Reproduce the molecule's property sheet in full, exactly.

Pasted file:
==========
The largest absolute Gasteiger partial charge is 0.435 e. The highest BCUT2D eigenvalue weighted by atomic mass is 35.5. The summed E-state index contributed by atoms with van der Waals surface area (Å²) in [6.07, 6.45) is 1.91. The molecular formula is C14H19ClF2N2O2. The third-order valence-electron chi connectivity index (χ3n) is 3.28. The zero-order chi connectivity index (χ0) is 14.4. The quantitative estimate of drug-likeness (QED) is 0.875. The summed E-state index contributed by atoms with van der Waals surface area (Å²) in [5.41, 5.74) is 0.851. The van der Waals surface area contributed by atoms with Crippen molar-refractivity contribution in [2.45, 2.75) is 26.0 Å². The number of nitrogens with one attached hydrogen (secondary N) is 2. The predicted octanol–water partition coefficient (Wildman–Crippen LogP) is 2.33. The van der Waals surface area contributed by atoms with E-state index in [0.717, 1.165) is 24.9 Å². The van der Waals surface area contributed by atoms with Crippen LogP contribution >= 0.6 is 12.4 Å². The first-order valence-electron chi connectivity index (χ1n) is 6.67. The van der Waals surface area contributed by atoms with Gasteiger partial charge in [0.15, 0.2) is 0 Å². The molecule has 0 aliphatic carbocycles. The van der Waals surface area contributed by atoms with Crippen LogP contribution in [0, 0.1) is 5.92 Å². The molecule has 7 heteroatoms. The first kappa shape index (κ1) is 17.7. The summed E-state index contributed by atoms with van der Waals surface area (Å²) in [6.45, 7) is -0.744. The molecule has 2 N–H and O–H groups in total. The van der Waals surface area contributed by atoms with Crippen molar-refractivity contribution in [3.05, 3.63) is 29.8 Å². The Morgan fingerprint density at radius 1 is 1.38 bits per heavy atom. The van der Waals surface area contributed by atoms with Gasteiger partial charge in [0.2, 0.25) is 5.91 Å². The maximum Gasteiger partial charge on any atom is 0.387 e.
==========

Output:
The largest absolute Gasteiger partial charge is 0.435 e. The highest BCUT2D eigenvalue weighted by atomic mass is 35.5. The summed E-state index contributed by atoms with van der Waals surface area (Å²) in [6.07, 6.45) is 1.91. The molecular formula is C14H19ClF2N2O2. The third-order valence-electron chi connectivity index (χ3n) is 3.28. The zero-order chi connectivity index (χ0) is 14.4. The quantitative estimate of drug-likeness (QED) is 0.875. The summed E-state index contributed by atoms with van der Waals surface area (Å²) in [5.41, 5.74) is 0.851. The van der Waals surface area contributed by atoms with Crippen molar-refractivity contribution in [2.45, 2.75) is 26.0 Å². The number of nitrogens with one attached hydrogen (secondary N) is 2. The predicted octanol–water partition coefficient (Wildman–Crippen LogP) is 2.33. The van der Waals surface area contributed by atoms with E-state index in [0.717, 1.165) is 24.9 Å². The van der Waals surface area contributed by atoms with Crippen LogP contribution >= 0.6 is 12.4 Å². The first-order valence-electron chi connectivity index (χ1n) is 6.67. The van der Waals surface area contributed by atoms with Gasteiger partial charge in [0.15, 0.2) is 0 Å². The molecule has 0 aliphatic carbocycles. The van der Waals surface area contributed by atoms with Crippen LogP contribution in [0, 0.1) is 5.92 Å². The molecule has 7 heteroatoms. The first kappa shape index (κ1) is 17.7. The summed E-state index contributed by atoms with van der Waals surface area (Å²) in [6.45, 7) is -0.744. The molecule has 2 N–H and O–H groups in total. The van der Waals surface area contributed by atoms with Crippen molar-refractivity contribution in [3.05, 3.63) is 29.8 Å². The Morgan fingerprint density at radius 1 is 1.38 bits per heavy atom. The van der Waals surface area contributed by atoms with Gasteiger partial charge in [0.2, 0.25) is 5.91 Å². The maximum Gasteiger partial charge on any atom is 0.387 e.